Wednesday, January 24, 2007

Mooney, Chris. The Republican war on science. New York: Basic, 2006. 357pp. Revised and updated edition.

The is a fine and necessary book, one that uncovers a lot of history and a lot of current events that I certainly didn't know about. Being a Canadian, however, there was probably a bit more nitty gritty detail about various political maneuverings than I really felt I needed to know. It makes me wish in a way for a somewhat smaller book, say 150 pages of text rather than the 269 presented here (the rest is end notes, index, etc.), maybe titled The Republican War on Science for Canadians, complete with little glossaries sprinkled throughout reminding us that Red is conservative and Blue is liberal rather than the reverse here in Soviet Canuckistan.

Anyways, back to the task at hand. Like I said, I really appreciated the thoroughness of this book, the way it tackled Republican meddling in scientific circles in the last several decades. The way it didn't stint on critisizing the Democrats when the deserved it and praising moderate Republicans when they deserved it too. The book starts very positively with a detailed taxonomy of the different ways science can be abused, from undermining science itself to error and misrepresentation to magnifying uncertainties. This taxonomy not only appealed to the librarian in me, but gave an real map to the rest of the book, laying out the ways in which Mooney would approach and analyse his topic.

Mooney takes us on a quick tour of the Republican administrations from FDR to Nixon, followed by a bit more information on Reagan where the issues were creationism, Star Wars, Gingrich's campaign against the Office of Technology Assessment and for "sound science." Next up, he tackles the beginning of the battles against global warming and the EPA, also under Gingrich. Big Tobacco and the food industry's war on our waistlines are covered in the next couple of chapters. The Endangered Species Act is covered in chapter 10. The religiously motivated attachs on evolution, stem cell research and research into sexual and reproductive health issues are tackled in the next few chapters. The final chapter looks in some detail at the attitudes of the current administration, notably on climate change. The conclusion brings in all together; I found it particularly interesting how Mooney draws a parallel between postmodern critiques of the scientific worldview and the Republican penchant for ignoring the "reality-based" community of scientists.

So, in the final analysis I appreciated the opportunity to read this book, to plunge my mind into the depths that to which politics can sink. How relevant is the book still? Well, the current Republican administration is in its lame duck phase so the worst may be over. On the other hand, the Democrats also seem to want to curry favour with the religious element, which may mitigate some of the positives. As well, Canada has an ideologically conservative government right now as well, one that looks south for inspiration. The lessons learned by pro-science advocates in the US may prove to be all too relevant to us here in Canada.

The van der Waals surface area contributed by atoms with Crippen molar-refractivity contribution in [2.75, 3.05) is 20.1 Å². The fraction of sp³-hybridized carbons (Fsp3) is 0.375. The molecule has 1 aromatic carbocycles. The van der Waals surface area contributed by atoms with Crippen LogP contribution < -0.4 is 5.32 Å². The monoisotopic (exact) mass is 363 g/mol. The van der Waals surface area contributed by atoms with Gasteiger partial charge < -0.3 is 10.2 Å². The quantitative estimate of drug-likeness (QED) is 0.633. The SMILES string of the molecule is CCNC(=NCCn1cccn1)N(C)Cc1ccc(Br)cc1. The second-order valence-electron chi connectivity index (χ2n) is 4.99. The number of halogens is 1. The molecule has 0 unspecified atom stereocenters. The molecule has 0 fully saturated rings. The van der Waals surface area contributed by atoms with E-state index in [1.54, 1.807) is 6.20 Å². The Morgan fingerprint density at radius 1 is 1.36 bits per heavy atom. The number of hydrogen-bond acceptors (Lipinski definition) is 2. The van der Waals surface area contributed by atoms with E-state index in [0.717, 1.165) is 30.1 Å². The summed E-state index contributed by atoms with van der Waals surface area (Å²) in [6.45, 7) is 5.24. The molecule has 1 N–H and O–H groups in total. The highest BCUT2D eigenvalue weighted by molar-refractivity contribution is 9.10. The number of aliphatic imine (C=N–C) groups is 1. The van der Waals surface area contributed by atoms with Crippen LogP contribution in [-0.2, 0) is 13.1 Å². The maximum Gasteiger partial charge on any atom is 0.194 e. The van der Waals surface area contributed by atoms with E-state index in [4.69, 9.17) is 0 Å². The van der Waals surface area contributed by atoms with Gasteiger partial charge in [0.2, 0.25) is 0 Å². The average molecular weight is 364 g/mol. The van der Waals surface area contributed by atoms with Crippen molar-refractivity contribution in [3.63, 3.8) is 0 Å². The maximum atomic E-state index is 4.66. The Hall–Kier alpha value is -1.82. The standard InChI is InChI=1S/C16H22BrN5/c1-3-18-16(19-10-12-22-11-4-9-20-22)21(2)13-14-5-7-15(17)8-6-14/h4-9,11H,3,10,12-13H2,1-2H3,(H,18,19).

A final note: Chris Mooney's blog is here, and the site for the book, here.

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Thursday, January 18, 2007

Skal, David J. Screams of reason: Mad science and modern culture. New York: Norton, 1998. 368pp.

A little pop-cultural analysis is never a bad thing, taken in small doses. In larger doses, however, it can be a bit problematic. The good news is that it can be breezy and light, fun and frivolous while still making some good points and containing a few nuggets of real wisdom. On the other had, it can be plagued with shallowness, of research and analysis, lacking in both depth and breadth. David J. Skal's Screams of reason is a good example of both the strengths and weaknesses of this approach, although in the final analysis I would have to give it more plusses than minuses.

So, what's Skal trying to achieve here (p.18):
A prototype outsider, shunted to the sidelines of serious discourse, to the no-man's-land of B movies, pulp novels, and comic books, the mad scientist has served as a lightning rod for otherwise unbearable anxieties about the meaning of scientific thinking and the uses and consequences of modern technology. The mad scientist seems anarchic but often serves to support the status quo; instead of pressingus to confront the serious questions of ethics, power, and the social impact of technological advances, he too often allows us to laugh off notions that science might occasionally be the handmaiden of megalomania, greed and sadism. And while he is often written off as the product of knee-jerk anti-intellectualism, upon closer examination, he reveals himself (mad scientists are almost always men) to be a far more complicated symbol of civilization and its split-level discontents.

And I would submit that he does a pretty good job of it, each chapter exploring a different aspect of the image of mad scientists (and science/scientists in general) in modern culture. In chapter 1, Skal presents the history of the prototypical mad scientist, Dr. Frankenstein. He does a good presentation of the history of the novel and the various films based on the novel, relating them to his thesis fairly well. He also touches upon some other creations from the same period, such as Dracula. Chapterd 2 and 3 touch on the Frankenstein story some more, this time focussing on artificial life such as robots, electicity and mostly B movies from the 30s and 40s. Chapter 4 doesn't quite see us moving on from Dr. Frankenstein, but we do continue discussing B movies, mostly related to nuclear weapons and fear thereof. Finally, chapter 5 moves on from our favourite mad scientist and discusses the phenomenon of aliens, UFO and abductions. And yes, a lot of B movies and a bit of TV. Chapter 6 is about mad medical doctors and the fears they conjure up. The Nazis get a few mentions, as does, you guessed it, Dr. F. Robin Cook, Hannibal Lecter and AIDS all get name-checked here. Chapter 7 is one of the most interesting, as Skal discusses the whole posthuman movement, with lots of fast and furious commentary on Rock Horror, David Cronenberg and others.